I allowed myself to heal, and nurse, and be fully present. Treasuring those breastfeeding moments early in the morning as we woke up, or in the bathtub floating together in warm water, or winding down before bed in the warm lamplight, listening to Putumayo lullabies in different languages. I read about weaning and talked to a midwife and to friends who had been through it. There seemed to be many schools of thought, no one good time or method, and I learned that many moms feel grief, guilt, relief, or any other complex mix of emotions during the process. And I heard that there is light at the end of the tunnel -- the special loving relationship with my child could and would continue, though the bonding would take different forms.
My challenge was to conjure up a plan that felt good to me, was gentle and nurturing as possible, honored my son’s needs, and could be flexible. And my first goal is to cut down from two daily sessions (morning and night) to just one in the morning. Here’s what I tried tonight:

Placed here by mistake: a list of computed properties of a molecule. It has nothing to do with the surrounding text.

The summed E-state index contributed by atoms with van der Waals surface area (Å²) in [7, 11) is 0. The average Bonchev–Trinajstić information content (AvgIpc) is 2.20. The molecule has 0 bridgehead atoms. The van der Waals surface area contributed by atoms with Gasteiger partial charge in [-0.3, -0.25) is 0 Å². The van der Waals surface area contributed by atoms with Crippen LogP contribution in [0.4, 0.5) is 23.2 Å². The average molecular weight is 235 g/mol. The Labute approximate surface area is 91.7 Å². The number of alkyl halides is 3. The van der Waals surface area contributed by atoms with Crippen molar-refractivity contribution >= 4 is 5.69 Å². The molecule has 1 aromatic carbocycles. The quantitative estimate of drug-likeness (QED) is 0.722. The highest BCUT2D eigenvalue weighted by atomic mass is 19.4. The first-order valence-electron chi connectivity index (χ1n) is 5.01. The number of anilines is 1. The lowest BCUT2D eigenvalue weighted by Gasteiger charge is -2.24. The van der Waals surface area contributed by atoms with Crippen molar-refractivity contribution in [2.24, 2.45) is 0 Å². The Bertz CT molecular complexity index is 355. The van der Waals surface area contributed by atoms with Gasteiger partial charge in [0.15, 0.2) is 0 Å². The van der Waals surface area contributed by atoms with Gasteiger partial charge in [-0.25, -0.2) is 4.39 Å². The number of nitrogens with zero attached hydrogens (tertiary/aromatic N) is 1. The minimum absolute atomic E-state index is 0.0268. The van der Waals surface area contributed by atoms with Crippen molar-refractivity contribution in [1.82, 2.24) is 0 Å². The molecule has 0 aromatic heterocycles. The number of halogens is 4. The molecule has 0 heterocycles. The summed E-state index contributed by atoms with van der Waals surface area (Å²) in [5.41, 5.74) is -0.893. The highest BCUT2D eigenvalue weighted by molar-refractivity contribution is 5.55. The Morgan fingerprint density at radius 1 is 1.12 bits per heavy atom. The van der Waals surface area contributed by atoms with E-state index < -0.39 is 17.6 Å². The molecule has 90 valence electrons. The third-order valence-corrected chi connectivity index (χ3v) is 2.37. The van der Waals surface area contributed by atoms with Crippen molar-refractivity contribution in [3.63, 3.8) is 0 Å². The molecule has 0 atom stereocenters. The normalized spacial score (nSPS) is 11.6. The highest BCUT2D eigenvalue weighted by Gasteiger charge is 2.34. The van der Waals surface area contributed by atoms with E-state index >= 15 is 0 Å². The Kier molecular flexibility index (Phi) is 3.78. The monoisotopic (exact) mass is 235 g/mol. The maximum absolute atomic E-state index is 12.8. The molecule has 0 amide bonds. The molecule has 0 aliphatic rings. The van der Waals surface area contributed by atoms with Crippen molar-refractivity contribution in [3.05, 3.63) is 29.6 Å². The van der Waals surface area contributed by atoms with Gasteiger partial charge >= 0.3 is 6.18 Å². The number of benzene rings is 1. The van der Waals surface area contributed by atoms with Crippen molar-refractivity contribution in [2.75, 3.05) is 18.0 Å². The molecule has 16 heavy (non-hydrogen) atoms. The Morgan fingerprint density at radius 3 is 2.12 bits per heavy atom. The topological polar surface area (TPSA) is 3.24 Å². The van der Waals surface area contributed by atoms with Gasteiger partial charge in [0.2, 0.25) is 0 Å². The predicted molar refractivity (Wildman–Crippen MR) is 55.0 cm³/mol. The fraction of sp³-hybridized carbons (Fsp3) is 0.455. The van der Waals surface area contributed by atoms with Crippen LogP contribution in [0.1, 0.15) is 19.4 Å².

Overall, the plan went really well. He asked for “milkie” a few times and I had to swallow a lump in my throat as I talked positively through the new routine and asked to wait until morning. He didn’t protest too much and just tried some regular stalling before bed before we finally convinced him to come look at the candle in his dark bedroom with dad which looked just like a campfire. He went down easily for bed. And I came downstairs to capture these thoughts.
But I have stilled and quieted my soul; like a weaned child with its mother, like a weaned child is my soul within me. – Psalm 131:2
At my first “Morning for You” in September, I remember these moments:
Thanks to money raised, we contributed $200 to Generation Hope though a special campaign that doubled our donation. Thank you to all!
Though new babies and moms tend to steal the show, dads and partners play an indispensable supporting role. I found out just how wonderful my husband’s hands-on support was after the birth of our son earlier this year. It really does take (at least) two to raise a child. Here are some practical ways that husbands can help support their wives and babies after the birth.
You know what? By following these tips, my husband was the star of the show (in my book). We’ll see if he’s up for an encore in a year or two.